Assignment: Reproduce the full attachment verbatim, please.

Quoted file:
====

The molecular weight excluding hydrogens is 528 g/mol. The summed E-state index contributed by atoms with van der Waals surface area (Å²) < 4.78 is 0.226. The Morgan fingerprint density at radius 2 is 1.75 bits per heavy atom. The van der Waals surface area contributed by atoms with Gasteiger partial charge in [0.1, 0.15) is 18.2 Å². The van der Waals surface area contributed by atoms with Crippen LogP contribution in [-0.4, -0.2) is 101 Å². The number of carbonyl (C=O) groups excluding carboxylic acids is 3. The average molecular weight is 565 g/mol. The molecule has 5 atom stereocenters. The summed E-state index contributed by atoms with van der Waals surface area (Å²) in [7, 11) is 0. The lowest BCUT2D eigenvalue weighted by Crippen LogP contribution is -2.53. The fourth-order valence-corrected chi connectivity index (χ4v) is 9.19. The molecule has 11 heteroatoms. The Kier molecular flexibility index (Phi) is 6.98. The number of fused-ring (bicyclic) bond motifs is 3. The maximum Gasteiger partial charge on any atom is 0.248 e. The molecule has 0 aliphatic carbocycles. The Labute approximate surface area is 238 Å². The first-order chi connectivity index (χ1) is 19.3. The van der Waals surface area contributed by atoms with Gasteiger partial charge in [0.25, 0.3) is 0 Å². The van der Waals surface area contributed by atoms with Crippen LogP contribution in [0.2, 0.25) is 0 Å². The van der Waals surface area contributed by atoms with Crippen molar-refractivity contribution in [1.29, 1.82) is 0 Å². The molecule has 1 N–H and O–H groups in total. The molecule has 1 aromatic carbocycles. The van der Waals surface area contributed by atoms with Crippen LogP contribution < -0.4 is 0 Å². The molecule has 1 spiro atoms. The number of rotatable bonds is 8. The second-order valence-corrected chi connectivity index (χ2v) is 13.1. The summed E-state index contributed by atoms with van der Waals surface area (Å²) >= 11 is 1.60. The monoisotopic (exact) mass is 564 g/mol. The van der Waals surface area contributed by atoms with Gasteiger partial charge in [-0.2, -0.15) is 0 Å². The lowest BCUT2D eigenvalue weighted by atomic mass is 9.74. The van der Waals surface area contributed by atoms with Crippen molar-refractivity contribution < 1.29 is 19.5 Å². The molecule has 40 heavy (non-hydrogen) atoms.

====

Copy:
The molecular weight excluding hydrogens is 528 g/mol. The summed E-state index contributed by atoms with van der Waals surface area (Å²) < 4.78 is 0.226. The Morgan fingerprint density at radius 2 is 1.75 bits per heavy atom. The van der Waals surface area contributed by atoms with Gasteiger partial charge in [0.1, 0.15) is 18.2 Å². The van der Waals surface area contributed by atoms with Crippen LogP contribution in [-0.4, -0.2) is 101 Å². The number of carbonyl (C=O) groups excluding carboxylic acids is 3. The average molecular weight is 565 g/mol. The molecule has 5 atom stereocenters. The summed E-state index contributed by atoms with van der Waals surface area (Å²) in [7, 11) is 0. The lowest BCUT2D eigenvalue weighted by Crippen LogP contribution is -2.53. The fourth-order valence-corrected chi connectivity index (χ4v) is 9.19. The molecule has 11 heteroatoms. The Kier molecular flexibility index (Phi) is 6.98. The number of fused-ring (bicyclic) bond motifs is 3. The maximum Gasteiger partial charge on any atom is 0.248 e. The molecule has 0 aliphatic carbocycles. The Labute approximate surface area is 238 Å². The first-order chi connectivity index (χ1) is 19.3. The van der Waals surface area contributed by atoms with Gasteiger partial charge in [0.25, 0.3) is 0 Å². The van der Waals surface area contributed by atoms with Crippen LogP contribution in [0.2, 0.25) is 0 Å². The van der Waals surface area contributed by atoms with Crippen molar-refractivity contribution in [1.29, 1.82) is 0 Å². The molecule has 1 N–H and O–H groups in total. The molecule has 1 aromatic carbocycles. The van der Waals surface area contributed by atoms with Crippen LogP contribution < -0.4 is 0 Å². The molecule has 1 spiro atoms. The number of rotatable bonds is 8. The second-order valence-corrected chi connectivity index (χ2v) is 13.1. The summed E-state index contributed by atoms with van der Waals surface area (Å²) >= 11 is 1.60. The monoisotopic (exact) mass is 564 g/mol. The van der Waals surface area contributed by atoms with Gasteiger partial charge in [-0.2, -0.15) is 0 Å². The lowest BCUT2D eigenvalue weighted by atomic mass is 9.74. The van der Waals surface area contributed by atoms with Crippen molar-refractivity contribution < 1.29 is 19.5 Å². The molecule has 40 heavy (non-hydrogen) atoms.